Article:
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Education

Back to the beginning: What I learned about early childhood development in the Arab World

Angelena Simms's picture
 Egyptian Studio l World Bank

This year, I was given the incredible opportunity of a summer internship at the headquarters of the World Bank Group in Washington, DC, researching the different levels of investment that countries in the Middle East and North African (MENA) have made in Early Childhood Development (ECD). As a result, I gained insights into development issues I would not otherwise have been aware of, nor would I have had any idea of how to go about making improvements.

Tips for reporting on early development: Find the children behind the data

Jerri Eddings's picture
This post originally appeared on International Journalist's Network on September 19, 2016
 
ICFJ Webinar: Reporting on Early Childhood Development
 

Global experts report that a child’s early years are critical to the rest of life. Proper nutrition and brain stimulation improve physical growth and learning ability, while the absence of proper care and feeding in the first 1,000 days can lead to stunting, poor school performance and lower earnings as an adult.

How best can we support Egypt’s next generation back at school?

Amira Kazem's picture
 Emad Abd El Hady/ World Bank

Back to school—back to the twin feelings of hope and fear. As the new school year begins, it brings hope for a better future for our children, and fears over what schools really offer them in terms of learning. Current statistics indicate that 50% of students with five years of schooling in Egypt cannot read or write, and 40% cannot do simple mathematics.

Training teachers on the job: What we know, and why we know less than we should

Anna Popova's picture

or, why we need more systematic (and simply more) reporting on the nature of interventions

The hope. Last year, we reviewed six reviews of what interventions work to improve learning. One promising area of overlap across reviews had to do with training teachers who were already on the job (i.e., in-service teacher training or teacher professional development). Specifically, we proposed that “individualized, repeated teacher training, associated with a specific method of task” was associated with learning gains.

Q & A: New initiatives for education in the Middle East and North Africa, including for refugees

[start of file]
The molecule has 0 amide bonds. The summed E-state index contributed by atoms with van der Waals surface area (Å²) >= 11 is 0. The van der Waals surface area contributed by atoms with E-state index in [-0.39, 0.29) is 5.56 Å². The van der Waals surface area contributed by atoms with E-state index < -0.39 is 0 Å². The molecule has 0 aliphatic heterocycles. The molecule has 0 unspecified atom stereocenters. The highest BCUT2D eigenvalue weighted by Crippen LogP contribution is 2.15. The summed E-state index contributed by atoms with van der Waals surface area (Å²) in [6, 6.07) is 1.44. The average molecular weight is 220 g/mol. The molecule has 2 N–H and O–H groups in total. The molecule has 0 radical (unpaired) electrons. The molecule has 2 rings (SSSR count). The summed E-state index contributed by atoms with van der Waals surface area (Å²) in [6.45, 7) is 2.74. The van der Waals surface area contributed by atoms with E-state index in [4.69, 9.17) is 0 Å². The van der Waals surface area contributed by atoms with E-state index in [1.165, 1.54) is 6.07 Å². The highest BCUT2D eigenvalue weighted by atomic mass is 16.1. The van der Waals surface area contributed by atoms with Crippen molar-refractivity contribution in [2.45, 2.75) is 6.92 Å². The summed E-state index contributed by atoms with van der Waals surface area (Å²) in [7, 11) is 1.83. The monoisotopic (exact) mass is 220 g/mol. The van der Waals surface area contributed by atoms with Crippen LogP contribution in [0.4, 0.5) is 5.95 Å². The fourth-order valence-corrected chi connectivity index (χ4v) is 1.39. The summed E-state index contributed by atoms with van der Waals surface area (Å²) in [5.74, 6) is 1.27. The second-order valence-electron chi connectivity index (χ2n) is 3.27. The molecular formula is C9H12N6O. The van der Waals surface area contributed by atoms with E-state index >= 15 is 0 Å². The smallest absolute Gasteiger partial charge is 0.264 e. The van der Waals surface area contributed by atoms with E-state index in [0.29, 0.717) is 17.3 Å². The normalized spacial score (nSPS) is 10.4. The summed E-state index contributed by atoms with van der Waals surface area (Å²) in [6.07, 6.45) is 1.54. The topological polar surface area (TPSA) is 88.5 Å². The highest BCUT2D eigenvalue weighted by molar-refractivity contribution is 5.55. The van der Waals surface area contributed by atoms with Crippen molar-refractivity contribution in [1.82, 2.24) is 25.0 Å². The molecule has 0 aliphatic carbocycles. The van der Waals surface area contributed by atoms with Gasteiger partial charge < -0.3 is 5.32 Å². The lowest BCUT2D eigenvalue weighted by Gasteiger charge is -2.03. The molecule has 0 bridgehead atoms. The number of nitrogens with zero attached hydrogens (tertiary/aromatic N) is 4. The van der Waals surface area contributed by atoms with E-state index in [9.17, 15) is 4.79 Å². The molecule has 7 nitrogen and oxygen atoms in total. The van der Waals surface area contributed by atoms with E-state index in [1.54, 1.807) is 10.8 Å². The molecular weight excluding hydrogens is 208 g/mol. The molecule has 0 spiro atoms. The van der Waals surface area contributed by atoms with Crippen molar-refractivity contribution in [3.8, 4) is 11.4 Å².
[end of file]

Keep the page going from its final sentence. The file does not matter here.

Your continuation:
Safaa El-Kogali's picture
 Egyptian Studio | Shutterstock.com

In Part II of her interview, Safaa El Tayeb El-Kogali, World Bank Practice Manager for Education, explains the initiatives being take to improve all levels of public education in the Middle East and North Africa (MENA), and how important it is for children to be able to go to school, especially when their countries are affected by conflict.

Six ways to turn education spending into investments with high returns

Harry A. Patrinos's picture
Education is an investment: every year of schooling raises earnings by ten percent. Photo: Maxim Zolotukhin / World Bank

Last month, I joined a group of former education ministers and experts for a consultation on the key challenges facing ministries of education and how to formulate an appropriate curriculum.

Q & A: The importance of early childhood development in the Middle East and North Africa

Safaa El-Kogali's picture
 Egyptian Studio / Shutterstock.com

With the school year starting in the Middle East and North Africa (MENA), millions of children are busily preparing to resume their studies. Some, caught in conflict, may not be able to go to school at all; others may be joining schools in countries neighboring their own. At peace or in war, throughout MENA more emphasis is being placed on early education and care. World Bank Practice Manager for Education, Safaa El Tayeb El-Kogali, co-authored a study on Early Childhood Development (ECD) in 2015, which found that, with a few exceptions, the Middle East and North Africa (MENA) was faring poorly.

Combating poverty and building resilience through social protection

Michal Rutkowski's picture
Beneficiaries from a safety net program in Madagascar, most of them women, receive regular cash grants and training on nutrition, early childhood development and leadership skills. Photo by: Mohamad Al-Arief / World Bank

In the last few decades, we have seen an increase in the number of countries investing in social protection programs. These programs help individuals and families especially the poor and vulnerable cope with crises and shocks, invest in the health and education of their children, supporting young people by developing their skills and finding jobs, and protecting the aging population.

How do you scale up an effective education intervention? Iteratively, that’s how.

David Evans's picture
So you have this motivated, tightly controlled, highly competent non-government organization (NGO). And they implement an innovative educational experiment, using a randomized controlled trial to test it. It really seems to improve student learning. What next? You try to scale it or implement it within government systems, and it doesn’t work nearly as well.

#ItsPossible to End Poverty

Christine Montgomery's picture

Ending poverty is within our reach. The percentage of people living in extreme poverty has more than halved since 1990, thanks to the sustained efforts of countless individuals, organizations and nations. 

Show us how #ItsPossible.


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